Sunday, 16 February 2014
Regency D (Hyatt Regency Chicago)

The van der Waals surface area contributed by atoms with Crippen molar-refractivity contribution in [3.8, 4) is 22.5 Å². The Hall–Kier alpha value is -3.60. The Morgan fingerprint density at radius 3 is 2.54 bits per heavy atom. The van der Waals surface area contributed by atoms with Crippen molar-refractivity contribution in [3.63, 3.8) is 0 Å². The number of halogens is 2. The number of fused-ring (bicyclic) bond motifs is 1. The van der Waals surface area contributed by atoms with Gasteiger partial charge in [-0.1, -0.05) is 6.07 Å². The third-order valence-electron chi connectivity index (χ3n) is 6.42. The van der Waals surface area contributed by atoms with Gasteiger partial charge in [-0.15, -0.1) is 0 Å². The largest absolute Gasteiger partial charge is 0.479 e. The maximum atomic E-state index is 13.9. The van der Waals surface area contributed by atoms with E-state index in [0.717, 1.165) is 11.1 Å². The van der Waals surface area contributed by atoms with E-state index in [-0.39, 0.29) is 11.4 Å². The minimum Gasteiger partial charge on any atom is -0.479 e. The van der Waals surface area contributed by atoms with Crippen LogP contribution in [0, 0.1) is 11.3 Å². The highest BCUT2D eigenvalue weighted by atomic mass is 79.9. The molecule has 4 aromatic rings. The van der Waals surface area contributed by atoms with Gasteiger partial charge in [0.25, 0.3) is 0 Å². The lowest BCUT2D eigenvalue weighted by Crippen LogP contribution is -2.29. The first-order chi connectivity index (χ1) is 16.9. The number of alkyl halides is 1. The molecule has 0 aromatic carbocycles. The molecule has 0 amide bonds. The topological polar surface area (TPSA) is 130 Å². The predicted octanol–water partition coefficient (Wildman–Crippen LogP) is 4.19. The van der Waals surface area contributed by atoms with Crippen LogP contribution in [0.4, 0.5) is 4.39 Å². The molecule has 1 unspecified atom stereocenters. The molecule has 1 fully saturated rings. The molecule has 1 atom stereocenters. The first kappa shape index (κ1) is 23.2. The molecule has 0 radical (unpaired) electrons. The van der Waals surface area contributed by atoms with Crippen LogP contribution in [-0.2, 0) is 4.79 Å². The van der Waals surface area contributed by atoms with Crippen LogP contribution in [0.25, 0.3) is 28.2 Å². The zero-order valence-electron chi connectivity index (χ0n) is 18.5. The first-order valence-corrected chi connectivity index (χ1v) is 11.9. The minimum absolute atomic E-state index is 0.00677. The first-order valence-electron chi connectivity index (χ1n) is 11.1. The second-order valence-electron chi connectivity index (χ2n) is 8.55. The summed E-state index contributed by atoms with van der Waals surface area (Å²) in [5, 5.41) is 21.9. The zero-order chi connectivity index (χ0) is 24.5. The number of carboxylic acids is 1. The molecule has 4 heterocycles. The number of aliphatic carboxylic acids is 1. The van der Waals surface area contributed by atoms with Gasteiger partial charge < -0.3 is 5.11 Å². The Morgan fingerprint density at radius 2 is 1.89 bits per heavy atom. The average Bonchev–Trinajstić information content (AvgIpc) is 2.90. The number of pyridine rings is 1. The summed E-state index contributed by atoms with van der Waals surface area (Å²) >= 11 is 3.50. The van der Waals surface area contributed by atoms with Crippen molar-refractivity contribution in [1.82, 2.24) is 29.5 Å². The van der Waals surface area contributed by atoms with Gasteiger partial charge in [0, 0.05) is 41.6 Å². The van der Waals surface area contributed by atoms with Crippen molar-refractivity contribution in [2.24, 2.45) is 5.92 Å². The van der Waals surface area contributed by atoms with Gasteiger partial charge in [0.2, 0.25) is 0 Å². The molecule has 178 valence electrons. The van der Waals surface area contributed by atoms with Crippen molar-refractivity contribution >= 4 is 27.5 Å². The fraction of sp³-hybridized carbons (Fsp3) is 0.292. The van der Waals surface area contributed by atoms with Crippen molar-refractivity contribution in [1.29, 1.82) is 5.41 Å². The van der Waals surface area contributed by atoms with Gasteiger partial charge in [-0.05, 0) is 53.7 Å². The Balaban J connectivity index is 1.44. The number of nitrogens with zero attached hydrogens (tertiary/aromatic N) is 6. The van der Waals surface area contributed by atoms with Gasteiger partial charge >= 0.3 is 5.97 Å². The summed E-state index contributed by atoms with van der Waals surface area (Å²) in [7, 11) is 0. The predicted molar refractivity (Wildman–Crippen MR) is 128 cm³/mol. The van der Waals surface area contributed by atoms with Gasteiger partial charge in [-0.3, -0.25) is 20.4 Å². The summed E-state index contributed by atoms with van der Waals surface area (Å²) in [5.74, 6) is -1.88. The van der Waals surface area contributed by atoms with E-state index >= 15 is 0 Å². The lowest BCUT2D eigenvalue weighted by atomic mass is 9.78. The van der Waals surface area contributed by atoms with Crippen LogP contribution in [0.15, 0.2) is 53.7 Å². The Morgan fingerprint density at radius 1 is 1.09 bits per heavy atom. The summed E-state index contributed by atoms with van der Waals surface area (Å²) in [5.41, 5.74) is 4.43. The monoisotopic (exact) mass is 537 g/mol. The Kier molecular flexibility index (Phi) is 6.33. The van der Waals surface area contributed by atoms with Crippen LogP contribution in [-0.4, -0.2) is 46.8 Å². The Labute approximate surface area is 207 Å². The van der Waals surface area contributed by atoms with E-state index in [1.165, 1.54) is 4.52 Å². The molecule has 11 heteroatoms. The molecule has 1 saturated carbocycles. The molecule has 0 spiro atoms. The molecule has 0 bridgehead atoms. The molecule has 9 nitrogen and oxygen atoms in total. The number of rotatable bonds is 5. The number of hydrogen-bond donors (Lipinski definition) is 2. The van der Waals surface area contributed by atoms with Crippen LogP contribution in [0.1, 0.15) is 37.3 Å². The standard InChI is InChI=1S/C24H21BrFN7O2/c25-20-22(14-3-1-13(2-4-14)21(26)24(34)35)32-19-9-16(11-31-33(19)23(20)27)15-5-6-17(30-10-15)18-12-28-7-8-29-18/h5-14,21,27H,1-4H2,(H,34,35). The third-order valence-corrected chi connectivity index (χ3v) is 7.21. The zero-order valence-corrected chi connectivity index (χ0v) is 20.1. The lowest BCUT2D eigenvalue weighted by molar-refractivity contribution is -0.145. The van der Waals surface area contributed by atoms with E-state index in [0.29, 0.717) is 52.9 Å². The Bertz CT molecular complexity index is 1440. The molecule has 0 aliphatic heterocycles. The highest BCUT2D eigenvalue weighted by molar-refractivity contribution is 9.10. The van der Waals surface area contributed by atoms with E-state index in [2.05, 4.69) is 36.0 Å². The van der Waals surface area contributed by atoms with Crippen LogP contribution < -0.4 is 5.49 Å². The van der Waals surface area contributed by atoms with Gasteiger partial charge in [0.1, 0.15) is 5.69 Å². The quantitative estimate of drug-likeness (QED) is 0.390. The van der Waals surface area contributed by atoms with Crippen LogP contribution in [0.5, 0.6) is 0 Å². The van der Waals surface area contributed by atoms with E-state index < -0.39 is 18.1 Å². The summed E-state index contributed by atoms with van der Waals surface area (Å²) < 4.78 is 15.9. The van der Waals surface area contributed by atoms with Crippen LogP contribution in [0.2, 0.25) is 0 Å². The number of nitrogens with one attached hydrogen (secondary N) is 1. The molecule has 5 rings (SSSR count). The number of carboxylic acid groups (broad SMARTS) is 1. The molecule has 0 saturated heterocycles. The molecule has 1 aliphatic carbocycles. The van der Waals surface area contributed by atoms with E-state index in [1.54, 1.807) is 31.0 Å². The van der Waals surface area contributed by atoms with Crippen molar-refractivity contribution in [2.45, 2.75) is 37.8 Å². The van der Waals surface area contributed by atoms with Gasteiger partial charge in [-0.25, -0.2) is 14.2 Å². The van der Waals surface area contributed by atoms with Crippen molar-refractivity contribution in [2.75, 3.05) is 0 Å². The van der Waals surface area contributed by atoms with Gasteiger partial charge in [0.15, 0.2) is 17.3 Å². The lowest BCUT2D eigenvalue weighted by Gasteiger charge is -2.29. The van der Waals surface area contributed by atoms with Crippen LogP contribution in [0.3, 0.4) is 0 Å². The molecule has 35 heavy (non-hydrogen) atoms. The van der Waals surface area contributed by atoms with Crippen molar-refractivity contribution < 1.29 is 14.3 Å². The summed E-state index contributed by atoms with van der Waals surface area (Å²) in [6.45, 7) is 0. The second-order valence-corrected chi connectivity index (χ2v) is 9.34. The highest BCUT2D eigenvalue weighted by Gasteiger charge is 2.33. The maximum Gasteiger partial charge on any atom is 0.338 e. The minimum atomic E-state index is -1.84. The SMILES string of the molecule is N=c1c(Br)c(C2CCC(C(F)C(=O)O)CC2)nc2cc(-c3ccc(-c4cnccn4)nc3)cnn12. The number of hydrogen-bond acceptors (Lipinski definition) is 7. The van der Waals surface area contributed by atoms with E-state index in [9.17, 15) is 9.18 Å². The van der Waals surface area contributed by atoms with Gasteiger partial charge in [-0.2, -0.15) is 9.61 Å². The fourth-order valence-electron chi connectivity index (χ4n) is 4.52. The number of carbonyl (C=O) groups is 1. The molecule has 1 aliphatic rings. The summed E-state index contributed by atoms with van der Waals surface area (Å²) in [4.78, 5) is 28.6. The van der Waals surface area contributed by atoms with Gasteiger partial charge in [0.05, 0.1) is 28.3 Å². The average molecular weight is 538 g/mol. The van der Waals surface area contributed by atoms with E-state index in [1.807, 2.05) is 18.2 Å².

The most drought resistant among the five most important cereal crops and a key dual-use (grain and biomass) crop in regions containing some of the world’s most degraded soils, the importance of sorghum might be further elevated by the development of productive genotypes that increase the extent and duration of soil cover beyond those of conventional annual crops, mitigating or even reversing losses of ecological capital through multiple crops from single plantings. Ratoon or perennial grain crops may provide smallholders in particular with additional tools that can support their hard-won agricultural skills to feed their families despite the challenges of climate change and soil degradation -- deeper roots and longer growing periods mean more harvests, better protected soil and more resilience to fluctuations in rainfall. Ratoon cropping is routine in closely related sugarcane and is occasionally practiced with some sorghum genotypes, however little attention has been given to systematic improvement of sorghum for this production system. Spreading seed and soil preparation/sowing costs over multiple cropping cycles may significantly change production economics, perhaps permitting smallholders to broaden utilization of hybrids to further increase productivity. Modern genomics tools, particularly useful for improving perennial crops, can speed the process from lab to field. The Sorghum genus has become a model for dissecting the molecular control of perenniality, and rich resources are being developed to link sorghum biodiversity to its molecular basis. Nature has made sorghum perennial at least twice, and crosses between wild perennials and cultivated sorghums show the feasibility of developing genotypes with varying degrees of investment in perenniality while still providing harvestable food, feed, sugar and/or cellulose. Genetic analysis of progeny from these crosses reveals ‘quantitative trait loci’ (QTLs) conferring traits related to ratooning and perenniality, and provides diagnostic DNA markers. One perennial Sorghum species has adapted to continents and latitudes far beyond the reach of its progenitors, surviving stresses year after year that are only periodically experienced by conventional (annual) sorghum, and we are also exploring the hypothesis that that it harbors novel alleles that may mitigate production challenges in conventional annual sorghums.